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As of 1 February 2016, the World Health Organisation (WHO) has declared Zika virus to be a Global Health Emergency, signalling the severity of the outbreak as countries brace to work harder in combating and containing the disease from further spreading. The virus is viewed to be a serious threat as it has been linked to microcephaly, a condition where newborns have abnormally small heads and under developed brains.
The latest news on the virus to hit the headlines was a report on a person from Dallas, Texas who had likely been infected with the virus through sexual contact. While the Centers for Disease Control and Prevention (CDC) is not yet confirming sexual transmission, it is warning people of the possibility. Zika virus is primarily transmitted via the bite of an infected Aedes mosquito but it can also be transmitted from a pregnant mother to her unborn child during pregnancy or even during childbirth. This is the major epidemic that is currently plaguing the regions of Central, South America and the Caribbean.
While closer to home, neighbouring Thailand and Indonesia has since confirmed their first Zika infected cases. In Malaysia, Zika virus was first isolated from mosquitoes back in 1969 in Bentong, Pahang. However unlike dengue, Zika shows relatively mild or even close to no symptoms, making it hard to detect. Those infected with the Zika virus may not even realise it, hence, no medical attention was sought. This led to extremely low records of the Zika virus being reported in 1969 until the recent outbreak that possibly amplified the otherwise rare event.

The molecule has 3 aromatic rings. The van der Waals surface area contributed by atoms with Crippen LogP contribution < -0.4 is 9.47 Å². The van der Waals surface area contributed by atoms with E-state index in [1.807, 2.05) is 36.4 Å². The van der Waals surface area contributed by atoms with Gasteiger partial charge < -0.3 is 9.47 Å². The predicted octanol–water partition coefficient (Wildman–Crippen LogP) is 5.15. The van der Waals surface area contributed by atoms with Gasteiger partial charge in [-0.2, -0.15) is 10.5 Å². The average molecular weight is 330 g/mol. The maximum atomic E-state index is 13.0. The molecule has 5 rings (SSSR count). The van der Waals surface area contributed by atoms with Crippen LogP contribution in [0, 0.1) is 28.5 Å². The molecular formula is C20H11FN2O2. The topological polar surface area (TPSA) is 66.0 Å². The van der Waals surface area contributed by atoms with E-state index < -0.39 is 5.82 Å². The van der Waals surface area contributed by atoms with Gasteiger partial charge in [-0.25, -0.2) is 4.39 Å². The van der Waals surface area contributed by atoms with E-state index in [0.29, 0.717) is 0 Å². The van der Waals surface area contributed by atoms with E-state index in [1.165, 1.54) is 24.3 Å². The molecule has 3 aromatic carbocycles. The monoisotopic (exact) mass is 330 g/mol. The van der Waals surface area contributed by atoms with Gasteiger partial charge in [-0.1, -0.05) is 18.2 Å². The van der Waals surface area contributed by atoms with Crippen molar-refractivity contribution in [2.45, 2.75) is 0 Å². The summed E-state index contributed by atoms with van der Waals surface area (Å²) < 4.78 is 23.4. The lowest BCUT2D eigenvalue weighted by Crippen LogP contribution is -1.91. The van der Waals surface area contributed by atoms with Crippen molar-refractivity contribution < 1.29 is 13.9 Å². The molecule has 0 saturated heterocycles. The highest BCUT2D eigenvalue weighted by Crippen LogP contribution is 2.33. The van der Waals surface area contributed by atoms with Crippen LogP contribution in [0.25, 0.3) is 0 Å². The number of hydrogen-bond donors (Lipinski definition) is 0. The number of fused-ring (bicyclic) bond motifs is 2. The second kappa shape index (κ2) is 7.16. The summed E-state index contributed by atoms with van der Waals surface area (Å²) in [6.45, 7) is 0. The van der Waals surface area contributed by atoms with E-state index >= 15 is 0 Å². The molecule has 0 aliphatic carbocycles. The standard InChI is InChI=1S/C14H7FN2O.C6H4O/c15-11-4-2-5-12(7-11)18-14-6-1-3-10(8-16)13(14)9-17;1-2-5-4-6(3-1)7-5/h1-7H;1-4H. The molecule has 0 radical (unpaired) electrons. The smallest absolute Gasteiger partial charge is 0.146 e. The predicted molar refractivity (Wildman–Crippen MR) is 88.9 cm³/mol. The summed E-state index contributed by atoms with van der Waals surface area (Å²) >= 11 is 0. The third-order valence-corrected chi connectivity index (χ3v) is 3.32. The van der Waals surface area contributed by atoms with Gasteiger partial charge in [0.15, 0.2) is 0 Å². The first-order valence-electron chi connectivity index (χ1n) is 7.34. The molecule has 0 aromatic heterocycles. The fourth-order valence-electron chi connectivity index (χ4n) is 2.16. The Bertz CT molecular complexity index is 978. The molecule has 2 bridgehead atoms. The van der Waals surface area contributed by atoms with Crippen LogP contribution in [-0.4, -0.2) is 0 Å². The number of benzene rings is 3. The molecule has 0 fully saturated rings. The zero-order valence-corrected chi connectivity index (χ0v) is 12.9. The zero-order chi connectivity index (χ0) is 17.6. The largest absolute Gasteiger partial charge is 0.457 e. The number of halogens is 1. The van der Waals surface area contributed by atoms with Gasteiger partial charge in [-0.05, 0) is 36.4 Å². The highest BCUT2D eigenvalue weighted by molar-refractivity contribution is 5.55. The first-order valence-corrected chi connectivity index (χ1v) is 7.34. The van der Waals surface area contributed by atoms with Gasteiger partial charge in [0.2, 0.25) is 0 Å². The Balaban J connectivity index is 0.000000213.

Transmitted via the same breed of mosquitoes responsible for dengue and chikungunya, the presence of Zika virus in Malaysia was not as pronounced as that of dengue virus. WHO’s Collaborating Centre for Arbovirus Reference and Research director, Prof Dr Sazaly said that the methods used to prevent Zika infection are similar to that used to prevent dengue. Health Minister Datuk Seri Dr S. Subramaniam stressed that the war on dengue in Malaysia remains a higher priority than Zika virus, but adds on that it aids in preventing the latter virus from spreading as both viruses come from the same vector.
In fact, all efforts taken in combating the dengue virus will also help in minimising the risk of Zika virus infection. The CDC states that there is currently no vaccine available to prevent Zika and that the best way to prevent its infection is to avoid being bitten by mosquitoes.
At Rentokil, we deploy holistic approach to minimise the chances of being bitten by the perilous Aedes mosquitoes. Integrated Mosquito Management (IMM) is a programme involving merely four (4) simple steps that can help fight against the Aedes mosquitoes targeted at each life cycle.
As mosquitoes prefer to breed in stagnant water, by implementing good environmental hygiene practices and sanitation measures may help to minimise the disease.